Get ready to truck!! The Scott Genius 700 Tuned Plus.
Scott made a big splash this summer when it became one of the first brands to throw plus-sized (i.e. 3" versus your standard 2-2.5") wheels on its Genius line of trail and enduro bikes. Bridging the gap between standard tire sizes and monster truck fat bike tires, the plus-sized wheels, which TGR's Mountain Bike Editor-At-Large Gunnar Waldman got a taste of with the Trek Stache this summer, hope to bring a negligible drop in rolling resistance while adding gobs and gobs of traction to your ride.
The 3" Schwalbe Nobby Nics gave the feeling of being vacuumed to the ground.
I spent a short while ripping around on the Genius 700 Tuned Plus, Scott's 140 mm-travel trail bike, and while I didn't notice anything in particular rolling up the fire road, as soon as I got onto some singletrack and attempted to pedal up a gross-looking rock face of peppery desert death rock, the plus-sized tires came to life. There was so much traction, you could literally come to a complete stop in a trackstand, start pedaling again, and still smoothly carry on over everything as it nothing had happened. While the 3" Schwalbe Nobby Nics would still spin on the loosest, steep dirt climbs if you were standing, the grip compared to a normal tire was immediate and obvious.
Big wheels, big rims. Sorry, I got nothing.
The testing area at Interbike is a mix of gnarly razor-sharp rock and loose, dry desert sand, and on the latter, the Genius Plus held lines on corners like you were on Pacific Northwest hero dirt, arcing smoothly, quietly, and comfortably. I kept rolling through corners without touching the brakes, seeing how far I could get before needing a quick dab of the rear break to pull the bike back in line, but the grip was unbeatable even as you laid the bike over in the most blown-out corners. While standard-sized tires would either cut through or squirm slightly in the loose dirt, the plus-sized wheels just acted like the condition of the dirt was way better than you wanted to admit.
The Genius, like many Scott bikes, has a bar-mounted lever that operates the open/medium/firm setting on both shock and fork on the fly. Up to you whether that's worth the crowded cockpit.
While it felt like the Genius Plus could be a little slacker (the brand's 6 inch-travel Genius LT is, though), leading to some jacking in tight tech sections and down steep rolls, the Genius Plus held its line extremely well in rock gardens and would by and large go wherever you damn well wanted to point it and just monster truck its way through your poor decisions.
It had the feeling of just being vacuumed to the ground until you wanted to get into the air, at which point it would loft predictably and land with a soft recovery. At one point, I just turned off the trail and straight down a chundery, rain-rutted face towards the parking lot, and had to make exactly zero changes in line choice to compensate, instead just happily bombing with aplomb.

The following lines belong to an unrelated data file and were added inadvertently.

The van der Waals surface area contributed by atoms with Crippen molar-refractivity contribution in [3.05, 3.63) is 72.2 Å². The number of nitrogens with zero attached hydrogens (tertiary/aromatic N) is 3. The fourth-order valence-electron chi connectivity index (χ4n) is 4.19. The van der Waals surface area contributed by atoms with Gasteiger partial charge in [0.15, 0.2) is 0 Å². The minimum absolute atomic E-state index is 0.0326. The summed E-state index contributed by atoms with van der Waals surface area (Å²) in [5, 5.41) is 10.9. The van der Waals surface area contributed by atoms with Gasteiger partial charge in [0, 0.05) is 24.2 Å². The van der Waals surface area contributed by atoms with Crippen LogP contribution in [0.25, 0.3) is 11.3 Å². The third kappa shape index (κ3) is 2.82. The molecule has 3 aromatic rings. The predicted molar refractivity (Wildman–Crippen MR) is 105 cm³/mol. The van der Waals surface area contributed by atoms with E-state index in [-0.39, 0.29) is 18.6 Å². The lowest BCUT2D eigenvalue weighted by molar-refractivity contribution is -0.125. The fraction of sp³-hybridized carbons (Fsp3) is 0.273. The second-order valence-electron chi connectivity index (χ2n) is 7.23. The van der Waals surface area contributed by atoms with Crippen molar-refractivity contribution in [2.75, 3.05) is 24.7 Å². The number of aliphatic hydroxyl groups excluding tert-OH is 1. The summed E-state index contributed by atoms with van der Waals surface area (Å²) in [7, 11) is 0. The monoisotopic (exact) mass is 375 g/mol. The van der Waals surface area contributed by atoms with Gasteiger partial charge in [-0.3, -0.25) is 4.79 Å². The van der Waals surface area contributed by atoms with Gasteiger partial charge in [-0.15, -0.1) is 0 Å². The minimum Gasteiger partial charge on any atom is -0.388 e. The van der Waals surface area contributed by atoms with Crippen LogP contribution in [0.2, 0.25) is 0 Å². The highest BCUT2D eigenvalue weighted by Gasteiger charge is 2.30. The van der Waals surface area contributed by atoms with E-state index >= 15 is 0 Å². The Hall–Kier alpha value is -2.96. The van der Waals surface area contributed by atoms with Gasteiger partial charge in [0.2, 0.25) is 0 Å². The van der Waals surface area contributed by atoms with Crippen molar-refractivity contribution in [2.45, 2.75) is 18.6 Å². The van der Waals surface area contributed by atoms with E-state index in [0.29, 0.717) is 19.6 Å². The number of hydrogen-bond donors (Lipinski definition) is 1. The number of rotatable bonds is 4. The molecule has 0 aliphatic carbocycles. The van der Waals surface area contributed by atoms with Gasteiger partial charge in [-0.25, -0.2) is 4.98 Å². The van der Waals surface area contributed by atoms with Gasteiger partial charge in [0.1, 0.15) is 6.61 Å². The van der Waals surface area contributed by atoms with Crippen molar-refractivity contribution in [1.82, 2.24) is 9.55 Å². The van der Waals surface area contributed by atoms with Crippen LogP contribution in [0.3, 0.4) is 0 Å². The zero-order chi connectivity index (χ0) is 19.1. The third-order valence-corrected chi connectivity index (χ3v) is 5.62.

It felt a bit like cheating, as you pretty much could ride like a newborn baby in corners, but as long as you knew how to roll the bike over, you never had to think any more about how to handle loose turns. Being my first experience on a plus-sized bike, it was hard to separate the Genius' performance from the wheels it was on, but if you get a chance, definitely give one of these bikes a try on the most godawfully blown-out, loose, rock-strewn trail you have access to. It'll be a whole new world.
The speed is getting faster now as I head down Park City’s Spiro trail. The red snake of the trail whips in wild arcs ahead, requiring exacting concentration despite the fact that water is now streaming out the side of my eye sockets. I dip my bars into a sharp corner, trying to hang on to this giddy pace, and hear the machine gun-paced “Whap! Whap! Whap!” as leaves on the inside of the corner slap my hands. It’s an exposure to pure cheek-flapping trail speed that's only registered a
It is absolutely pouring rain. Dipping the bars into a tight corner, my shoulder slaps a fern the size of a small cow, and the splash of exploding water feels like I’ve been hit by a water balloon. The trail dipping and straightening, the speed picks up, and all I can see through my watering eyes is a thin strip of brown dirt cutting through a horizon of wet green. The image is one I’d imagine from Borneo–not Canada–but the locational confusion only adds to the sensory experience.
It's no secret that Tom Brady loves his mountain retreat at the Yellowstone Club. He has long been reported spending time there in the off-season, doing anything from exclusive interviews after the Super Bowl or shredding up the slopes during the offseason. Julien Edelman pictured with Tom Brady's business manager Ben Rawitz. Julien Edelman Instagram. Last year he sent all Patriot fans into a panic when he posted a video of himself double-ejecting off a ski jump. Today he scared the entire